Honoring Mom

“Do you want to take a photo to honor your mother?”

That’s the question my thoughtful, compassionate photographer asked me on my wedding day.

The dress was on. Hair and makeup, done. Chandelier earrings dangling by my cheeks.

I didn’t know what to say. I didn’t say anything at all.

Todd had decided to take a portrait holding his mother’s cowboy hat across his chest. Perhaps I wanted to do something like that?

“Maybe in front of one of her paintings?” the photographer offered.

I stared at my hands. I tried to focus.

It wasn’t that I hadn’t put plenty of thought into how to honor my mom at my wedding. I’d considered empty chairs and photographs. Special songs and moments of silence.

None of it felt right. None of it felt like her. Or me. So, I’d let it go.

“That’s okay,” I replied. “I don’t think I need to do that.”

Now I look back at the pictures from that day, and I know I was right. In shot after shot after shot, my face shows nothing except unbridled joy.

And that’s how I honor her.

By being happy. By finding the best partner for me. By living life fully. And always, always, always overflowing with love.

 

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I choose you,

as my husband and partner,

my companion and friend,

my forever and always.

Because I love you just as you are today

and I’m excited to see who you become.

I promise to always support and snuggle you,

to challenge and cherish you,

And to be honest and adventurous,

so that our love will not grow old, even as we do.

The Love that Built This House

When I wear white,

there will be no church or chapel.

Just the sanctuary we created—

a simple plot of fertile ground

where a sacred love could grow.

At the end of the aisle, we’ll plant our feet.

Hearts beating like two hummingbirds,

captured in cages of bone.

There we’ll test the limits of human joy—

pledging words that no one else has said.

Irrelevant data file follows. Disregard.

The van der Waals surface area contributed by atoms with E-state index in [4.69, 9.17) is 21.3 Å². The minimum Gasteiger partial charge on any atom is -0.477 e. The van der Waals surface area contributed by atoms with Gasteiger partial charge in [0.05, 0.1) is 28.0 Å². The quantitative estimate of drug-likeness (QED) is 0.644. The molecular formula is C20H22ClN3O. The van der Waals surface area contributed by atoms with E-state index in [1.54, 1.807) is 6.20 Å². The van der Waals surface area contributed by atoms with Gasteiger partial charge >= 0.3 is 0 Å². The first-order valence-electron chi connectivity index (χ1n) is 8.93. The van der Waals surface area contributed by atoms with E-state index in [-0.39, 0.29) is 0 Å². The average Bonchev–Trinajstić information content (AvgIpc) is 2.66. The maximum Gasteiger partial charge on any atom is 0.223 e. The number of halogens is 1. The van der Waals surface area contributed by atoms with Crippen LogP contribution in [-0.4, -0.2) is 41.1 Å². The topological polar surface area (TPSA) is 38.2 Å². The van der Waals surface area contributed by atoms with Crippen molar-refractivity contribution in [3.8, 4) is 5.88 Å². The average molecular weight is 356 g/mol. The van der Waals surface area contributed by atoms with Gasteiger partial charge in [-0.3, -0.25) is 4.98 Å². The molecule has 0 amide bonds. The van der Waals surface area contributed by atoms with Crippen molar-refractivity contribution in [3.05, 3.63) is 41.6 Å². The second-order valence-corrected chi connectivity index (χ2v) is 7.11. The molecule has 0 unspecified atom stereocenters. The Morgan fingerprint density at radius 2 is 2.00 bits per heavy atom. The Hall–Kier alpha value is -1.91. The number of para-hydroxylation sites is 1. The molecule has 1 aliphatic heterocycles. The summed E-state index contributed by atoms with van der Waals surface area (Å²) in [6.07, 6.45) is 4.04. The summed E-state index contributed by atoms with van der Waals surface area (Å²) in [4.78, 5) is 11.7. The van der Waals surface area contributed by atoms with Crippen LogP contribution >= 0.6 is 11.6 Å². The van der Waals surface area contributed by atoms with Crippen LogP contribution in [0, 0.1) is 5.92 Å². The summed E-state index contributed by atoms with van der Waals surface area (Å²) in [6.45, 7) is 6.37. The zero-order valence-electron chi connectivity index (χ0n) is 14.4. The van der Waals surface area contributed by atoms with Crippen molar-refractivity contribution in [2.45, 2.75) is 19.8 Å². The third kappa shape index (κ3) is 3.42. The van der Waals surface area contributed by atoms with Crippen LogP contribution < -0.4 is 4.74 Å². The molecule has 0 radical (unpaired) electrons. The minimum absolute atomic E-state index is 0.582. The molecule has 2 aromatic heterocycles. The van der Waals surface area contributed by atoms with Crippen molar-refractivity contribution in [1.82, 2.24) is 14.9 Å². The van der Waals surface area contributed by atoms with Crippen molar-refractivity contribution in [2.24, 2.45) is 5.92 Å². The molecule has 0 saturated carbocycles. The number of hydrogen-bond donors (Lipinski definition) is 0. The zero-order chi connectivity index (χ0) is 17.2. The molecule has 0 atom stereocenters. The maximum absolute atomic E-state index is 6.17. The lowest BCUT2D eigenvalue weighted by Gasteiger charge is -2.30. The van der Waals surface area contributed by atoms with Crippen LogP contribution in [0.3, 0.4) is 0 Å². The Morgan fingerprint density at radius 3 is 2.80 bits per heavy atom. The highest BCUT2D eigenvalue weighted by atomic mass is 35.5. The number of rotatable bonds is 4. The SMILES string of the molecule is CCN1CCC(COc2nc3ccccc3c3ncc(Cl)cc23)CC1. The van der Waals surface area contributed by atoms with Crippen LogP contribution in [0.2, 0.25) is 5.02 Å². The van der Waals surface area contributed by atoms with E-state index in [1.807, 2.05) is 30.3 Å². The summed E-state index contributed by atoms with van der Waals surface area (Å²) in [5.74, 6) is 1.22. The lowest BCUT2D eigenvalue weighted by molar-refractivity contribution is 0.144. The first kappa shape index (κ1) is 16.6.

Because we wrote them.

Together.

As we invite others in to join

the unending celebration

that began when we first met,

my heart will be as full as the moon overhead.

Standing beneath oaks that have lasted for centuries

and hoping—always hoping—

for a love that lasts just as long.

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Disprespecting the Dead

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Photo Source: Steve Marcus / Reuters

Do you know what’s actually disrespectful to the 59 people who were murdered in Las Vegas on Sunday evening?

Pretending it couldn’t have been prevented. Silencing a conversation that could have saved their lives. Believing that the right to bear arms is more important than the right to live.

The same people who say the national anthem is not the time for protesting racial inequality are the ones saying this national crisis is not the time for a discussion of gun laws.

And I’m here to tell you that kind of thinking has led us to exactly where we are.

Maybe if we’d had a discussion about gun laws back in 1999, when 12 were slain in a high school. Maybe if we’d opened up a conversation in 2007, when a boy with an assault rifle killed 8 at a mall. Or after 12 died at the movies in 2012. Or when 26 were slaughtered in an elementary school later that same year. Or once 9 were murdered during a Bible study in 2015. Or when 49 were killed in a night club in 2016. Or after countless others died in mass shootings somewhere—anywhere—in between…

Maybe if we had talked about it then, maybe if we had pushed for stronger legislation, maybe if we hadn’t been silenced by an outspoken minority group who cares more about an ideal than it does about the actual problem it creates, maybe then a disturbed 64-year-old man wouldn’t have been able to get his hands on semi-automatic weapons and unlimited rounds ammunition.